Favorite Travel Quotes

"Travel is fatal to prejudice, bigotry, and narrow-mindedness, and many of our people need it sorely on these accounts."
-- Mark Twain
Innocents Abroad

"Stop worrying about the potholes in the road and celebrate the journey." -- Fitzhugh Mullan

"A good traveler has no fixed plans and is not intent on arriving." -- Lao Tzu

Dark Skies and Lonely Lands


Joshua Tree National Park still provides dark skies.

©Bert Gildart: Several days ago we departed Anza Borrego and the campsite at Pegleg where we had parked our Airstream for the past three months. During the course of our stay we met wonderful people and enjoyed our explorations of this huge desert park.

Over the course of the next few weeks I’ll most likely be posting a few blogs reflecting  on our stay in this the largest of all of our nation’s contiguous state parks. There’s much about our experiences there that have yet to crystallize.

One of the features that attracted us to Anza Borrego was its night skies; and the small town of Borrego Springs takes great pride in declaring that it is devoted to preserving its night-time environment. We became fascinated with this concept and decided that while heading back home to Montana, we’d make stops at areas claiming a dark-sky status.


Not many such places are left, but several national park administered areas still remain that way and I’ve written about several to include Organ Pipe and Death Valley.

Although Joshua Tree National Park is surrounded by huge metropolitan areas, nevertheless, it claims a dark-sky status. We camped high in the park at Jumbo Rocks Campground and because late campers were driving through – and because the moon was still up – I waited until 3 a.m. to take my photo.


L to R: Joshua Tree still provides dark skies for those camped at Jumbo Rocks; Chloride Production is a lonely land separating two national park administered areas; Mojave National Preserve.

No problem getting back up as we mature gentlemen have a built-in alarm that needs to be attended to several times at night.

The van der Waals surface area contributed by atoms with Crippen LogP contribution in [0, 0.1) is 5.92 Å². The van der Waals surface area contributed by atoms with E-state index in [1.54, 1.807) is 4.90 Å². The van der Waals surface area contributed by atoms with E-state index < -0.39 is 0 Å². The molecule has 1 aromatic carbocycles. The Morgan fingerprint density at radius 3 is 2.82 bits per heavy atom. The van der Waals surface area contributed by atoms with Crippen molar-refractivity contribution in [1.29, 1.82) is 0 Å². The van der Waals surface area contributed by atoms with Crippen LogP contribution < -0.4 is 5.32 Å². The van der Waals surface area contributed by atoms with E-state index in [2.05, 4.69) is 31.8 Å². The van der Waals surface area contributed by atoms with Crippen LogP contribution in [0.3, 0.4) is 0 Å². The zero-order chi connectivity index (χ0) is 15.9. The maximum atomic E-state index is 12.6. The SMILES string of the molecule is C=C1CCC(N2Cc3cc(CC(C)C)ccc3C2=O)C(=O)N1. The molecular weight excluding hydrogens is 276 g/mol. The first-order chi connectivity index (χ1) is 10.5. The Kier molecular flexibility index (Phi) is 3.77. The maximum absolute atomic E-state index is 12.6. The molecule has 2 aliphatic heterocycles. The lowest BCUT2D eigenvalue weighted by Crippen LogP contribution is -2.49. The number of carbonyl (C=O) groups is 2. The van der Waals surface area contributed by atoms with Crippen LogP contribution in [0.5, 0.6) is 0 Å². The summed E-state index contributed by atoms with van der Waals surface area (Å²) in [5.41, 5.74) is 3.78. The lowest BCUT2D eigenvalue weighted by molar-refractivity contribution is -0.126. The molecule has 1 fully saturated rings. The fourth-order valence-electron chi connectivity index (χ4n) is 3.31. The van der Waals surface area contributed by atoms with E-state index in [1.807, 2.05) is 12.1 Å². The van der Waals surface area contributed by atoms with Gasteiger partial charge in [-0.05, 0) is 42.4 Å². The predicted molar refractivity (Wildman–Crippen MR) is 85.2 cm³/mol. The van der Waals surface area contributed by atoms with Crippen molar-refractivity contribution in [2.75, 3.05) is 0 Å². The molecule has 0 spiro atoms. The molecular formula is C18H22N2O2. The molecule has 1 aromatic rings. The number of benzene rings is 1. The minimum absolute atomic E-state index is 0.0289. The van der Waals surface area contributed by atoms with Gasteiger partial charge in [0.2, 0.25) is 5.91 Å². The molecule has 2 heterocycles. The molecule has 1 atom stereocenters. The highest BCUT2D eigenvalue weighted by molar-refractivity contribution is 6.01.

Earlier I had found a spot for our Airstream that offered an ideal foreground. The spot enabled me to set up my tripod immediately outside the trailer and then return inside and read, waiting for the long time exposures to complete their course. I made a one-hour exposure, shown here, and several other short exposures using high-ISO readings. Obviously it was the one-hour exposure that created the lengthy star trails. I may show the other images in subsequent postings for they are also instructive.


Our next destination was Mojave National Preserve and from previous experience we knew that this desert region offers lands that are incredibly lonely meaning that the possibility for dark skies was great. But on this occasion, although the completely isolated camping was blissful, a thin haze filtered in advertising the one night we had for night photography would not be ideal.


Sun sets over Mojave National Preserve, also offering dark sky potential -- just not this time.

But as photographers know, you go with what you have. In this case, it meant the haze would mute the sun, creating a huge orb which I could further dramatize using an extreme telephoto lens.


Though lonely lands and dark sky areas still exist they are becoming increasingly difficult to find, and that makes a commentary on our burgeoning human populations. Mostly, these growths have occurred in the past 100 years, and if this growth continues, what will it be like 100 years further down the road?

May lonely lands and dark skies be with us forever.


*Armed Escort in Organ Pipe


4 Responses to “Dark Skies and Lonely Lands”

  1. Rich Charpentier Says:

    After just returning from White Pocket I can tell you….the skies are not distorted with light pollution. What was amazing on this trip was the moonlight! While out for the evening we didn’t need our flash lights or headlamps. The moon was so bright we cast very definite shadows for the evening.

    Safe travels Bert!

  2. Murray Clarke Says:

    A great website Bert. I am quite envious. All the best to you and Jane, many thanks for your kindness at Borrego Springs……….Murray

  3. Adam & Susan Says:

    You, our friends, are the stars no matter where you are! Great pics.

    Love to you both and let’s talk upcoming dreams soon,

    Adam y Susan

  4. Barbara Says:

    My husband and I just returned from Anza Borrego when we had perfect weather for astrophotography. We stayed in Blair valley where there was one other camper with telescopes and cameras. We were lucky enough to see the Panstar comet briefly.

    We attended college in Montana and are looking for good dark sky sites to include in our Montana vacation plans. We travel in a 21′ airstream class B van so we’re nimble and can dry camp for three or four days at a time. As you must know, finding dark camping sites isn’t easy as most RVsites are cursed with unshielded lights and word of mouth seems to be the best way to find dark camping sites.

    We live in Davis California where the light pollution is pretty awful. We have a small observatory so John can do some photography at home.

    I enjoy your website! Thanks for any help you may offer.